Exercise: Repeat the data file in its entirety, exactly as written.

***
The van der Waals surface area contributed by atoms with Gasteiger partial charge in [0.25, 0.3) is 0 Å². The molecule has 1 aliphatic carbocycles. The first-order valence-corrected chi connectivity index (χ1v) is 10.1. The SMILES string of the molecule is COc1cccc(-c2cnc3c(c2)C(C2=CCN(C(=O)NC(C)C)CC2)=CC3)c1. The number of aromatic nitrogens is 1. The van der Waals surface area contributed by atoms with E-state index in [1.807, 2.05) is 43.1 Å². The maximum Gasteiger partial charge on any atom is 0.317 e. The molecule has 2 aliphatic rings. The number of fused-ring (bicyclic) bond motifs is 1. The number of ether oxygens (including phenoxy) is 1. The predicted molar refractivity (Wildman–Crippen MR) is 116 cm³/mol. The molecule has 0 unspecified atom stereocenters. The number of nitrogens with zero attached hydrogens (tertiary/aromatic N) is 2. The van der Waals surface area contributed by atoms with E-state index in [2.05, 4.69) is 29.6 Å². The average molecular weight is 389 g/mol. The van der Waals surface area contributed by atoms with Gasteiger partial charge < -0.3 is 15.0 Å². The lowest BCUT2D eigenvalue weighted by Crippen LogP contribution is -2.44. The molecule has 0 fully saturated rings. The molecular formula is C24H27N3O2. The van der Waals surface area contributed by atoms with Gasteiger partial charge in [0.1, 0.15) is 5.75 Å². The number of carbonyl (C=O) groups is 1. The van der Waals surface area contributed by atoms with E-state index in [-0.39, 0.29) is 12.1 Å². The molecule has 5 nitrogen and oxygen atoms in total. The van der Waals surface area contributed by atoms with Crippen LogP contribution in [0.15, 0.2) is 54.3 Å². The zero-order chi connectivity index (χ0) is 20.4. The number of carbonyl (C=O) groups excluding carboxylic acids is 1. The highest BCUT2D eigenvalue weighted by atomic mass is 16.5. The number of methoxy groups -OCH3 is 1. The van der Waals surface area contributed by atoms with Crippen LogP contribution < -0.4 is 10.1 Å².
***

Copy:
The van der Waals surface area contributed by atoms with Gasteiger partial charge in [0.25, 0.3) is 0 Å². The molecule has 1 aliphatic carbocycles. The first-order valence-corrected chi connectivity index (χ1v) is 10.1. The SMILES string of the molecule is COc1cccc(-c2cnc3c(c2)C(C2=CCN(C(=O)NC(C)C)CC2)=CC3)c1. The number of aromatic nitrogens is 1. The van der Waals surface area contributed by atoms with E-state index in [1.807, 2.05) is 43.1 Å². The maximum Gasteiger partial charge on any atom is 0.317 e. The molecule has 2 aliphatic rings. The number of fused-ring (bicyclic) bond motifs is 1. The number of ether oxygens (including phenoxy) is 1. The predicted molar refractivity (Wildman–Crippen MR) is 116 cm³/mol. The molecule has 0 unspecified atom stereocenters. The number of nitrogens with zero attached hydrogens (tertiary/aromatic N) is 2. The van der Waals surface area contributed by atoms with E-state index in [2.05, 4.69) is 29.6 Å². The average molecular weight is 389 g/mol. The van der Waals surface area contributed by atoms with Gasteiger partial charge < -0.3 is 15.0 Å². The lowest BCUT2D eigenvalue weighted by Crippen LogP contribution is -2.44. The molecule has 0 fully saturated rings. The molecular formula is C24H27N3O2. The van der Waals surface area contributed by atoms with Gasteiger partial charge in [0.1, 0.15) is 5.75 Å². The number of carbonyl (C=O) groups is 1. The van der Waals surface area contributed by atoms with E-state index in [-0.39, 0.29) is 12.1 Å². The molecule has 5 nitrogen and oxygen atoms in total. The van der Waals surface area contributed by atoms with Crippen LogP contribution in [0.15, 0.2) is 54.3 Å². The zero-order chi connectivity index (χ0) is 20.4. The number of carbonyl (C=O) groups excluding carboxylic acids is 1. The highest BCUT2D eigenvalue weighted by atomic mass is 16.5. The number of methoxy groups -OCH3 is 1. The van der Waals surface area contributed by atoms with Crippen LogP contribution < -0.4 is 10.1 Å².